Here's how times have changed: The United States Open is coming up and instead of being the favorite, Tiger Woods was talking at Muirfield Village about how he was hoping to make the cut at the Memorial Tournament just to get four rounds of competition under his belt before the Open.
No talk about winning the Open or chasing the record of 18 major titles. Talk about making the cut. Larry Dorman of the New York Times took note of Tiger apparently lowering the bar.
Tiger Woods said something Wednesday that he had
probably never said before at a professional golf tournament: “I just want to play four rounds.”
This is the measure of how much things have changed for Woods, the No. 1-ranked golfer in the world. He is coming off the worst six months of his life, having suffered
since last November from the self-inflicted wounds of a sex scandal
that have led to a damaged, if not doomed, marriage.
Not so clearly understood are
the role the off-course problems have played in his last two weeks of
on-course woes — the badly missed cut at the Quail Hollow Championship
and the withdrawal from the Players the next Sunday with a neck injury. Woods said he was feeling fine about his breakup with the swing coach
Hank Haney and was comfortable looking at his own swing on tape and
trying to implement his own fixes. He said his neck had responded to a
regimen of exercise, stretching and icing after practice.
And yet he responded to a question about how critical this week was in his preparation for the U.S. Open in two weeks at Pebble Beach by saying, “Well, since I haven’t been in
this position before, it would be nice to get four rounds in and be in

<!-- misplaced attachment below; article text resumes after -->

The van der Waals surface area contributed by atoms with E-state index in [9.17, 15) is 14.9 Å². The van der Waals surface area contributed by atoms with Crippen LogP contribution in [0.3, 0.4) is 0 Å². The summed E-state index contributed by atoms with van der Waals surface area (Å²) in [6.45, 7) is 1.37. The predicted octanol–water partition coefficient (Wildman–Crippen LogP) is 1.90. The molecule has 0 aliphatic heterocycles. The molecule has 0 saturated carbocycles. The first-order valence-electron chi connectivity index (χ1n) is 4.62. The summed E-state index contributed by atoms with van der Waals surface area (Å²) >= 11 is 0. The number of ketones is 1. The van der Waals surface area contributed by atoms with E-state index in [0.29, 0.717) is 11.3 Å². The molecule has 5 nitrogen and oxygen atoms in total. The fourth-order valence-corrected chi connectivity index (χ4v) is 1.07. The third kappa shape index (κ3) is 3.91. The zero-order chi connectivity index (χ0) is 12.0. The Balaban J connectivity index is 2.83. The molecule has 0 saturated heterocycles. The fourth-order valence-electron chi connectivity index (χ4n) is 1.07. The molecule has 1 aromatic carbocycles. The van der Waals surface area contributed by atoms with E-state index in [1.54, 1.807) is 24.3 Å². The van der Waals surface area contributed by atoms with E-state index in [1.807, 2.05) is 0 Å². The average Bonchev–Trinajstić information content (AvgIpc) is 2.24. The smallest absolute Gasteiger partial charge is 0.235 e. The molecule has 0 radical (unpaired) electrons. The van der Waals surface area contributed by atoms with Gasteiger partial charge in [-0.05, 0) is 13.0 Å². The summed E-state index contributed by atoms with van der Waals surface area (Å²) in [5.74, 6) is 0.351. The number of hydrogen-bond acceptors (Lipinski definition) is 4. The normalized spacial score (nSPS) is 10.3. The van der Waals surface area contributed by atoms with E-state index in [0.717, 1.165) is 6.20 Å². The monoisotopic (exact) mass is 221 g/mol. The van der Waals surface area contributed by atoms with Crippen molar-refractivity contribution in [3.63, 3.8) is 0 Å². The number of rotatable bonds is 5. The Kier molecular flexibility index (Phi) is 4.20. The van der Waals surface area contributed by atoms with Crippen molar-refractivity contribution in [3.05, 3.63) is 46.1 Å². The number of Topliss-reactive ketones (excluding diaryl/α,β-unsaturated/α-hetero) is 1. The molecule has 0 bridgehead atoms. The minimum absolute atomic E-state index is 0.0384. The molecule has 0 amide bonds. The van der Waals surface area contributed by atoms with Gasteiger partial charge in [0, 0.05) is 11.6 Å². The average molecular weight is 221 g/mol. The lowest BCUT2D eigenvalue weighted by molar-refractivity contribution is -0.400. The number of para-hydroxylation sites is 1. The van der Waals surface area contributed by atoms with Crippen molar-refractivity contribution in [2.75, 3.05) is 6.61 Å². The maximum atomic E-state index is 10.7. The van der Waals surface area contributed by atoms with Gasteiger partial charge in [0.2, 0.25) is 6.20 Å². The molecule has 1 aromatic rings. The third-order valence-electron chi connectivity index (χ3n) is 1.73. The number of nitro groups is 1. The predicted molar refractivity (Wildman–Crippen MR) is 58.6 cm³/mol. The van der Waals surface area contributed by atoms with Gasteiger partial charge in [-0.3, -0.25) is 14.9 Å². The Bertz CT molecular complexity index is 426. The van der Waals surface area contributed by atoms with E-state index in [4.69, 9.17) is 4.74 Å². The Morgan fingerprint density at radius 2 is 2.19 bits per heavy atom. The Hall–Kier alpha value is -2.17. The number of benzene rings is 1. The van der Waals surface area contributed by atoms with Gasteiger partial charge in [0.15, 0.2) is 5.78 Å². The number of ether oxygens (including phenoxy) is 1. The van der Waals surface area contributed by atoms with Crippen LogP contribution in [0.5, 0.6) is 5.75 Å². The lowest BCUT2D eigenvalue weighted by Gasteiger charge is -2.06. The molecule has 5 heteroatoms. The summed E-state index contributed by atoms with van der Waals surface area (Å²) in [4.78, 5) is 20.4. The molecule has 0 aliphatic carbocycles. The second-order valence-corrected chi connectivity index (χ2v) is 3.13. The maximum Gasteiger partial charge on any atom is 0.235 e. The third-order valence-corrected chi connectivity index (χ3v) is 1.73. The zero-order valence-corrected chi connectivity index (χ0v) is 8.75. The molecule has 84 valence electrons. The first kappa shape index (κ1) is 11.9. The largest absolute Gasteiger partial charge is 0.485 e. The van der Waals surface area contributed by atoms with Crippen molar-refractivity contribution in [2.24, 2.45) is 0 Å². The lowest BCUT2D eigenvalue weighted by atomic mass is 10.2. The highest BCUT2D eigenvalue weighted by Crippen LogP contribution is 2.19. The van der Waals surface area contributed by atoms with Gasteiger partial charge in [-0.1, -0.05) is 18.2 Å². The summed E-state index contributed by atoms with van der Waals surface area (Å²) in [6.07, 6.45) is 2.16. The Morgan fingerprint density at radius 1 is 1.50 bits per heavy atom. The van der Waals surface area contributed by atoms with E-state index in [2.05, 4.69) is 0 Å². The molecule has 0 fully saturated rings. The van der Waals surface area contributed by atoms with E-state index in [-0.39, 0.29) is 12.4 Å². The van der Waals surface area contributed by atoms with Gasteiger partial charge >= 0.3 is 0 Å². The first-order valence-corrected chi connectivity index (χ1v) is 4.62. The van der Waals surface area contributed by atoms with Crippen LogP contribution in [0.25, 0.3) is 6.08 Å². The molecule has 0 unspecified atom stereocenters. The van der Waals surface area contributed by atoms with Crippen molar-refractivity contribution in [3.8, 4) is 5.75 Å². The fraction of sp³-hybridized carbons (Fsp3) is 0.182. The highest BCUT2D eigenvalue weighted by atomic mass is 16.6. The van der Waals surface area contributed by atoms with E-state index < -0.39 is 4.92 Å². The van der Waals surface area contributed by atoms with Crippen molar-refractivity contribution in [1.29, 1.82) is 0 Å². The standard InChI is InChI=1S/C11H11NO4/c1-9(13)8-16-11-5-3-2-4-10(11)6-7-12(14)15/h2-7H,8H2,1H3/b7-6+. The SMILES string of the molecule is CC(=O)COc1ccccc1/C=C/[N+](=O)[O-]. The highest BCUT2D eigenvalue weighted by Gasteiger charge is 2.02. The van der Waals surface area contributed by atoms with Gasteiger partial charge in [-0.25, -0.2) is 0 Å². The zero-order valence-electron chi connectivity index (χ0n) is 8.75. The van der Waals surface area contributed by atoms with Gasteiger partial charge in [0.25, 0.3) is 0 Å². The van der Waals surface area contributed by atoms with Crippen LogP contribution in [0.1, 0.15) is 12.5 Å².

This, as much as anything Woods has said this year, maybe any year,
provides insight into a psyche that never conceded doubts about golf.
And yet, during the skins game Wednesday, there were signs that he was
swinging very well, stress free.
Meanwhile, not everyone believes in the doom-and-gloom picture for Tiger the golfer. Question and answer stories are usually just filler material, but Brian Wacker of PGATour.com got Hank Haney, Tiger's former coach, on the line to talk. Haney scored some interesting points:
PGATOUR.COM: What's wrong with Tiger's swing right now?
HANEY:You mean the swing from when he shot 63 at home at Isleworth? Or the swing when he hit 15 greens in regulation at Augusta?
PGATOUR.COM: What about some of the sky balls he hit, like at the Players?
His head dropped a foot-and-a-half when he hit those. I've always told
him he needs to keep his levels better. That's the No. 1 thing I
conveyed to him. Look, he's got everything that's going on off the
course and a neck injury. I honestly think this is a very difficult
time in his life and it's affecting his golf… He's going to have to
have his mind be free and be injury-free. That's when he'll be able to
fix his swing and his game.
PGATOUR.COM: Do you think he will still break Jack Nicklaus' record of 18 major championships?
Why not? He hasn't lost his skills. He's got plenty of opportunities.
If he wins at the percentage rate he's won at in the past, he'll break
it no problem. If he doesn't, he'll still break it. He's just going
through a tough time. If Phil [Mickelson] doesn't win, I don't think
you'll say he'll never win again. He's just too good. Having said that,
I don't think Tiger is just four away. By that I mean they don't get
easier, they get harder.